Bloomberg’s survey. Earlier on, President Hugo Chavez below the 23% mark since December 2007. The
had hinted that the economy grew by 3.5% during the government established an informal target of 22% to 24%
period, but the actual number was even stronger than his for the current year, which will likely be surpassed,
initial estimate. Thus, GDP has risen by 3.8% during the especially considering that there could be additional
first nine months of the year (0.2% for the oil sector and adjustments to regulated prices while public spending
4.1% for the non-oil economy), and it is now on track to continues to grow at a fast pace. Core inflation was
expand by about 4% during 2011 – well above running at 27.7% as of October, i.e. head to head with the
expectations. Financial services led the increases with a general index, which suggests that inflationary pressures
15% increase, while the construction sector jumped by are broad based and will probably be persistent rather
10%. The communications sector increased by 7.9% and than temporary. For next year, we expect inflation to
mining by 7.6%. The oil economy expanded by 0.3% remain very high, fueled by very loose fiscal and monetary
during the quarter, a small contribution in spite of the very policies, combined with an uncertain supply reaction given
high crude prices, which according to Finance Minister the recent implementation of the new price and cost
Jorge Giordani is due to the compliance with the OPEC control norms. Year to date, M2 increased by 41%, even
quotas. Giordani added that the government will target surpassing inflation, and we expect the rapid rise in
5% GDP growth in 2012, something that we see as a very liquidity to continue at least until the November elections.
tall order, especially considering that global growth will be The bank credit portfolio, in turn, rose by 35%. According
weak and that 2011 figures will represent a higher to the Superintendency of Banks, however, the non
comparison point, making fast growth more difficult to performing remains very low at 1.8% of total.
achieve. As the administration will face a crucial
presidential election, however, chances are that fiscal and
monetary policy will take on a very expansive stance,

Page 106 Deutsche Bank Securities Inc.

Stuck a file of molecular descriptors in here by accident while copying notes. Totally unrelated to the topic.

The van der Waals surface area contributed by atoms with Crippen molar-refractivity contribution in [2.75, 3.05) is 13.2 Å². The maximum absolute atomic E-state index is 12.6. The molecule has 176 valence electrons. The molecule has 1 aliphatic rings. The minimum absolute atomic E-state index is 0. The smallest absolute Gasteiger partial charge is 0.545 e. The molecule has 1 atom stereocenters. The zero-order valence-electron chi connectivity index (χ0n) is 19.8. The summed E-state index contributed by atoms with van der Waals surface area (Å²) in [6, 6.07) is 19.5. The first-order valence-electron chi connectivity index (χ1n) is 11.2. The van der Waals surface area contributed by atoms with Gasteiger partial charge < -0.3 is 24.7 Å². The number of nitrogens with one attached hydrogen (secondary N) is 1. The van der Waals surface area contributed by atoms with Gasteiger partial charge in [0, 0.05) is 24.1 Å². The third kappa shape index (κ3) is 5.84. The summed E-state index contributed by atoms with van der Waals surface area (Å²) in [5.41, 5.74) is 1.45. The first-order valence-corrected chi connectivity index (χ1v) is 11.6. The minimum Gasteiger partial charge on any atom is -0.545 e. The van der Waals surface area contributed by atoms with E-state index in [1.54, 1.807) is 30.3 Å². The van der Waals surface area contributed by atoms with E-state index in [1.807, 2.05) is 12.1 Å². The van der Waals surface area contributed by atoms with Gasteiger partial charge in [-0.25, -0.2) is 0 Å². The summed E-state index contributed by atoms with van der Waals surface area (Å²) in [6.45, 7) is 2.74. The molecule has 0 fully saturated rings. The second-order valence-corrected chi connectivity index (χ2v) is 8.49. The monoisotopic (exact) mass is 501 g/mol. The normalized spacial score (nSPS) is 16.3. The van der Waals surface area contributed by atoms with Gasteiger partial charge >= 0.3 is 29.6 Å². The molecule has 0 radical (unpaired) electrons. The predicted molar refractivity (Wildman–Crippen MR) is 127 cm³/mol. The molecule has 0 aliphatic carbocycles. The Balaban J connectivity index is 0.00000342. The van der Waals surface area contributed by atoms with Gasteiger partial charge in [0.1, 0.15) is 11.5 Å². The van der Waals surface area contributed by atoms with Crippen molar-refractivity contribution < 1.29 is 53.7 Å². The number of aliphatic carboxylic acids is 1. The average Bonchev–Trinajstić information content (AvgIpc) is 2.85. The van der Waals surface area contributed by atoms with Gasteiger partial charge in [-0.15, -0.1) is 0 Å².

6 December 2011 EM Monthly

Venezuela: Inflation rates (% yoy) require some 40,000 inspectors nationwide, he said. Leon
highlighted the challenges such policy entails, as possible
60
delays in providing permits for companies to produce may
50 result in supply bottlenecks and eventually in inflationary
pressures – that is, it could backfire.
40

30 Oil prices provide ample external support


20
The very robust prices of the Venezuelan crude mix have
provided ample support for the country’s balance of
10 payments. During the first 11 months of the year, said
0 price averaged USD100/barrel, up 42% yoy. According to
our calculations, at current oil prices, Venezuela is to
Jan-06

Jan-11
Jul-08
Jun-06

Jun-11
Oct-09
Mar-10
Aug-10
Dec-08
Nov-06

May-09
Feb-08
Apr-07
Sep-07

generate a current account surplus equivalent to some


USD15bn this year, which should result in a notional
CPI Food increase in international reserves of around USD22bn.
Such increase, however, is not reflected in the reserves
Source: Bloomberg News, Deutsche Bank
being held by the Central Bank, as the government’s
strategy continues to be the establishment of an
New price and cost controls law enacted ‚optimal‛ reserve level and the transfer of any excess to
A new law that regulates prices across the board became other official entities, mainly the Fonden development
effective last month, allowing the government to establish fund. During the first nine months of the year, the
caps on prices of some 15,000 goods and services. A government’s exchange bureau Cadivi authorized
small group of personal hygiene products had their prices USD22.9bn worth of imports at the official exchange rate
frozen effective immediately, and going forward all firms of VEF4.30/USD, a 7.2% yoy increase. The supply of
will have to report their cost structure to the authorities in dollars was completed with what was processed via
order for ‚fair‛ prices to be calculated by the government. Sitme and what provided by the Central Bank. It must be
Companies will also have to provide information about noted that the implicit parity exchange rate that results
their domestic and foreign suppliers, as well as from the ration between M2 and reserves was over
technological transfers that affect costs. The norm does VEF14/USD in November.
not establish any methodology to determine when profits
are ‚excessive‛, although Commerce Minister Edmee
Venezuela: Nominal and real exchange rates
Betancourt hinted that 10% would be a ‚reasonable‛
6.0 110
figure. Official inspectors will work inside firms to monitor
5.8 105
production and cost. Thus, it has become evident that
5.6
President Chavez is to toughen his rhetoric against the 5.4
100

corporate world. Before announcing the new law, he 5.2 95


accused local firms of ‚behaving like big monopolies … 5.0 90
that dominate and ransack people‛. Given the high 4.8 85
ongoing inflation rate, the government’s strategy is to 4.6
80
shift its policies towards a stricter control mode to 4.4
75
prevent further price increases ahead of next year’s 4.2

election. 4.0 70

The strategy, however, is risky for the chavismo, as the


Official rate Sitme rate Real exchange rate (2000=100), rhs
implementation of a full price control strategy is